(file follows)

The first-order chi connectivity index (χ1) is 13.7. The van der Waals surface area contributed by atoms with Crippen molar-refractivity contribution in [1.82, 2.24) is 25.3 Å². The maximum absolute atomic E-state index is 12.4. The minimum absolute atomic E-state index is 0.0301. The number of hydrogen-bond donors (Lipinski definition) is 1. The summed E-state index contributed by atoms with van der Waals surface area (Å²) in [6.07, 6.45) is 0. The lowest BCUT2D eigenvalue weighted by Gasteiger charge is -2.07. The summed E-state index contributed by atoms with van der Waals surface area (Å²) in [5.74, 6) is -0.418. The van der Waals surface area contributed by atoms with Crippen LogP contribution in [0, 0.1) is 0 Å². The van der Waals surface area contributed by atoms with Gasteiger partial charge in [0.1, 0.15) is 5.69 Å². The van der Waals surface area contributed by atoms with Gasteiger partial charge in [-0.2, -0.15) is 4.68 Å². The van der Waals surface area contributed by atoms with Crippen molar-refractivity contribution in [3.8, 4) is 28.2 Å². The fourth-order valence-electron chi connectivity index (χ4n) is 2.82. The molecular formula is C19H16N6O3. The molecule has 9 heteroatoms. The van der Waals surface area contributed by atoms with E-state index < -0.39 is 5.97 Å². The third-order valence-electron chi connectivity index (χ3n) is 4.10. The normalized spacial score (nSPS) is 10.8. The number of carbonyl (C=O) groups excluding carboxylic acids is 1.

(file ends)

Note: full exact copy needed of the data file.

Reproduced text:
The first-order chi connectivity index (χ1) is 13.7. The van der Waals surface area contributed by atoms with Crippen molar-refractivity contribution in [1.82, 2.24) is 25.3 Å². The maximum absolute atomic E-state index is 12.4. The minimum absolute atomic E-state index is 0.0301. The number of hydrogen-bond donors (Lipinski definition) is 1. The summed E-state index contributed by atoms with van der Waals surface area (Å²) in [6.07, 6.45) is 0. The lowest BCUT2D eigenvalue weighted by Gasteiger charge is -2.07. The summed E-state index contributed by atoms with van der Waals surface area (Å²) in [5.74, 6) is -0.418. The van der Waals surface area contributed by atoms with Crippen LogP contribution in [0, 0.1) is 0 Å². The van der Waals surface area contributed by atoms with Gasteiger partial charge in [0.1, 0.15) is 5.69 Å². The van der Waals surface area contributed by atoms with Gasteiger partial charge in [-0.2, -0.15) is 4.68 Å². The van der Waals surface area contributed by atoms with Crippen molar-refractivity contribution in [3.8, 4) is 28.2 Å². The fourth-order valence-electron chi connectivity index (χ4n) is 2.82. The molecular formula is C19H16N6O3. The molecule has 9 heteroatoms. The van der Waals surface area contributed by atoms with E-state index < -0.39 is 5.97 Å². The third-order valence-electron chi connectivity index (χ3n) is 4.10. The normalized spacial score (nSPS) is 10.8. The number of carbonyl (C=O) groups excluding carboxylic acids is 1.